March 2nd, 2017
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February 28, 2017 (Kitchener) – Thanks to an innovative approach at St. Mary’s General Hospital, cancer patients having part of a lung removed are going home the same day or next day, rather than staying two-to-five days in hospital.
The model is called Enhanced Recovery After Surgery (ERAS) and St. Mary’s is believed to be the first Canadian hospital to fully implement it for lung cancer patients. Since August 2016, more than 50 patients who have undergone minimally invasive thoracic (lung) surgery at the hospital have benefited from the early discharge approach.
ERAS maximizes the patient’s chances of quick healing and recovery through a strict pre-operative regimen of exercise, healthy eating, pain medication and smoking cessation. During surgery, local anesthetic nerve blocks are used rather than an epidural, allowing patients to be mobile and comfortable soon after surgery. They are given fewer narcotics, resulting in less post-operative drowsiness, nausea and dizziness. Fewer intravenous fluids reduce the chance of a post-surgery injury to their lungs.
Within an hour after surgery, patients are up walking in the recovery room, with the help of a family member and are given food to boost their strength. When they arrive on the Chest Unit, nurses and a family member help them walk every hour until bedtime. Discharge for patients who have a small wedge of their lung removed is planned for the same day, rather than the previous two-to-three days. For those who have a lobe of their lung removed, discharge is planned for the next morning, rather than the previous four-to-five days post-surgery.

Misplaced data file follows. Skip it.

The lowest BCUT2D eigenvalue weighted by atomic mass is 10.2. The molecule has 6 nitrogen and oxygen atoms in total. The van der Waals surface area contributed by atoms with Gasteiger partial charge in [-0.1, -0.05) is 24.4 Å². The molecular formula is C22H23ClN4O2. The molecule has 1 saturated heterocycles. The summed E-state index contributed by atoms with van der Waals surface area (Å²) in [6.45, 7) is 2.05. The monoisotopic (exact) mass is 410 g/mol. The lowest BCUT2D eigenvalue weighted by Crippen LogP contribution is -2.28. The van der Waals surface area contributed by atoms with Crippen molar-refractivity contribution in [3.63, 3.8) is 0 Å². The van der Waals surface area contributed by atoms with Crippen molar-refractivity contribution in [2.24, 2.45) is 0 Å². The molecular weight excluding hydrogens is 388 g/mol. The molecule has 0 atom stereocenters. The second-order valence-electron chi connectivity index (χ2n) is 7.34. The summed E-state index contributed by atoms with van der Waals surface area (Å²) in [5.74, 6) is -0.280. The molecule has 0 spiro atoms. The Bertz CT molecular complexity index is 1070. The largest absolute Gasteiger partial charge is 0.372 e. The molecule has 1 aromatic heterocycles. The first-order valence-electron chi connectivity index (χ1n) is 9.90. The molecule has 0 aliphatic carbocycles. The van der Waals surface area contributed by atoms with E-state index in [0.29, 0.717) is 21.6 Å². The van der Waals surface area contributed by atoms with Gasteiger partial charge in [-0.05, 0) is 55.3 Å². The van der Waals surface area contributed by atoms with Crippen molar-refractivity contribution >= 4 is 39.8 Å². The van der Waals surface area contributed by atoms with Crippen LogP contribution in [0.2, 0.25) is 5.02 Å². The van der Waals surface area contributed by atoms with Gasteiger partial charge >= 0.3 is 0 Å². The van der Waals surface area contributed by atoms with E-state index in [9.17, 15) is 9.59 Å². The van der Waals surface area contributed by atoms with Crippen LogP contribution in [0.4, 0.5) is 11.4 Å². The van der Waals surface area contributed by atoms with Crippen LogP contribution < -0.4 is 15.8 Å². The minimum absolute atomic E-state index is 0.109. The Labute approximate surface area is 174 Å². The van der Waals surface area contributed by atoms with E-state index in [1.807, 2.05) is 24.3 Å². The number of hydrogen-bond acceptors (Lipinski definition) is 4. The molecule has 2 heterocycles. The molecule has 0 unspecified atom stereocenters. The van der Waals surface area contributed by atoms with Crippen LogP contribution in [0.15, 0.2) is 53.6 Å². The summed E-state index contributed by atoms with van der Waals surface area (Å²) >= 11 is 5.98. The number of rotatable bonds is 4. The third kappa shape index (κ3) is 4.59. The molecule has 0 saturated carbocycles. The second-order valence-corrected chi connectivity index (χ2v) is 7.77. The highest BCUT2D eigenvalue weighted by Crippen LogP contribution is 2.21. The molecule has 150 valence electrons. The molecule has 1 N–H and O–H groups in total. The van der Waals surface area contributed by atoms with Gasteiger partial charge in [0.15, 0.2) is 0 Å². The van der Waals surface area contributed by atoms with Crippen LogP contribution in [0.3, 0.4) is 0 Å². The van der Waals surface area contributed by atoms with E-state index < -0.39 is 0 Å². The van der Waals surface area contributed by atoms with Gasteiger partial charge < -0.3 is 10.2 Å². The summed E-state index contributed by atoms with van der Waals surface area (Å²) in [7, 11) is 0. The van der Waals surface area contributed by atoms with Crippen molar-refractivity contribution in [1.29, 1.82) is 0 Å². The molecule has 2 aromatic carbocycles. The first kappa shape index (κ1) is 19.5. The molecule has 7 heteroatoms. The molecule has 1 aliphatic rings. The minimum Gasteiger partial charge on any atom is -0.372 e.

“This approach requires a paradigm shift in attitude for patients and staff,” says Dr. Paul Chiasson, a thoracic surgeon at St. Mary’s. “You have to see it to believe it.”
“St. Mary’s is ahead of the curve,” adds Matt Dubuc, a Nurse Practitioner on the Chest Unit, who has a dual role, assisting thoracic surgeons in surgery as a Registered Nurse First Assistant. “Some centres are doing parts of ERAS for thoracic surgery. To our knowledge we are the only centre in Canada to fully implement ERAS for video assisted lung cancer surgery,” says Dubuc.
St. Mary’s is a Level One Centre for Thoracic Surgery, completing a minimum of 120 lung cancer surgeries per year. After learning about a hospital in Virginia using the enhanced recovery model for lung cancer patients, a St. Mary’s team travelled there in April of 2016 to learn more. After much planning, the team introduced ERAS at St. Mary’s four months later. The Virginia group has since visited St. Mary’s, and is interested in incorporating some of the St. Mary’s approach into their program.
The ERAS model relies on another St. Mary’s innovation, the Integrated Comprehensive Care Program, to provide a home visit from a nurse prior to surgery to ensure patients have complied with the required preparations. A follow-up home visit occurs a day after discharge, and care coordinators are available by phone 24/7 to assist with any questions for up to 60 days. Patients visit their surgeons one month later to see how they are recovering. “Patients feel empowered to help themselves get better and families feel important to the process,” says Dr. Chiasson. “There is a marked reduction in post-operative complications and hospital stays are shorter, saving health care dollars. Patient satisfaction is greatly improved with a quicker return to home and work.”
Clinical Nurse Educator Christa Saunders adds that the support and encouragement patients receive prior to surgery helps motivate them. “These patients are determined by the time they arrive for surgery that they are not going to spend several days in hospital,” says Saunders.
Anne Kelly, Manager, Communications
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